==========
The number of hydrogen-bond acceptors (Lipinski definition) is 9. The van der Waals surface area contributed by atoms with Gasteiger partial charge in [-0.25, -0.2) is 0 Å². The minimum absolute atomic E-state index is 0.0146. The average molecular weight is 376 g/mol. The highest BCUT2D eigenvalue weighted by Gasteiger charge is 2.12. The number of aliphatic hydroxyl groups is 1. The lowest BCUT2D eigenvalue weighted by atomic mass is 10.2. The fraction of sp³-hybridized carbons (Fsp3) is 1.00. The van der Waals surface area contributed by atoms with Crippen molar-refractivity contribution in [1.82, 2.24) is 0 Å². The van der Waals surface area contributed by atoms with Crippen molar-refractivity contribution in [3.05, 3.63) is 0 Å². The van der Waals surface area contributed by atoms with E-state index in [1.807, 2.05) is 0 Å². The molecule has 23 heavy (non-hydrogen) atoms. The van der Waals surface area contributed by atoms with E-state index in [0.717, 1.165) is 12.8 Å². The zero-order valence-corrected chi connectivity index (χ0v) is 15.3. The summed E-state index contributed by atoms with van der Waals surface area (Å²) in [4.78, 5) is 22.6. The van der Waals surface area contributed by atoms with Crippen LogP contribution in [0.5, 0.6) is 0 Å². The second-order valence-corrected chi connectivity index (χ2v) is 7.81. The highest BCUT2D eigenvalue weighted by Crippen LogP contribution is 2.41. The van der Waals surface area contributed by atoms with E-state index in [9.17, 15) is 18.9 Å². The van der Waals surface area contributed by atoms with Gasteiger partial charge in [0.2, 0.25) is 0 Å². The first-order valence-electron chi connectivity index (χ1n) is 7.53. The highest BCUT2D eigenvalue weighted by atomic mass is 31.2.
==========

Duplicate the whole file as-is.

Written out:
The number of hydrogen-bond acceptors (Lipinski definition) is 9. The van der Waals surface area contributed by atoms with Gasteiger partial charge in [-0.25, -0.2) is 0 Å². The minimum absolute atomic E-state index is 0.0146. The average molecular weight is 376 g/mol. The highest BCUT2D eigenvalue weighted by Gasteiger charge is 2.12. The number of aliphatic hydroxyl groups is 1. The lowest BCUT2D eigenvalue weighted by atomic mass is 10.2. The fraction of sp³-hybridized carbons (Fsp3) is 1.00. The van der Waals surface area contributed by atoms with Crippen molar-refractivity contribution in [1.82, 2.24) is 0 Å². The van der Waals surface area contributed by atoms with Crippen molar-refractivity contribution in [3.05, 3.63) is 0 Å². The van der Waals surface area contributed by atoms with E-state index in [1.807, 2.05) is 0 Å². The molecule has 23 heavy (non-hydrogen) atoms. The van der Waals surface area contributed by atoms with E-state index in [0.717, 1.165) is 12.8 Å². The zero-order valence-corrected chi connectivity index (χ0v) is 15.3. The summed E-state index contributed by atoms with van der Waals surface area (Å²) in [4.78, 5) is 22.6. The van der Waals surface area contributed by atoms with Crippen LogP contribution in [0.5, 0.6) is 0 Å². The second-order valence-corrected chi connectivity index (χ2v) is 7.81. The highest BCUT2D eigenvalue weighted by Crippen LogP contribution is 2.41. The van der Waals surface area contributed by atoms with E-state index in [9.17, 15) is 18.9 Å². The van der Waals surface area contributed by atoms with Gasteiger partial charge in [0.2, 0.25) is 0 Å². The first-order valence-electron chi connectivity index (χ1n) is 7.53. The highest BCUT2D eigenvalue weighted by atomic mass is 31.2.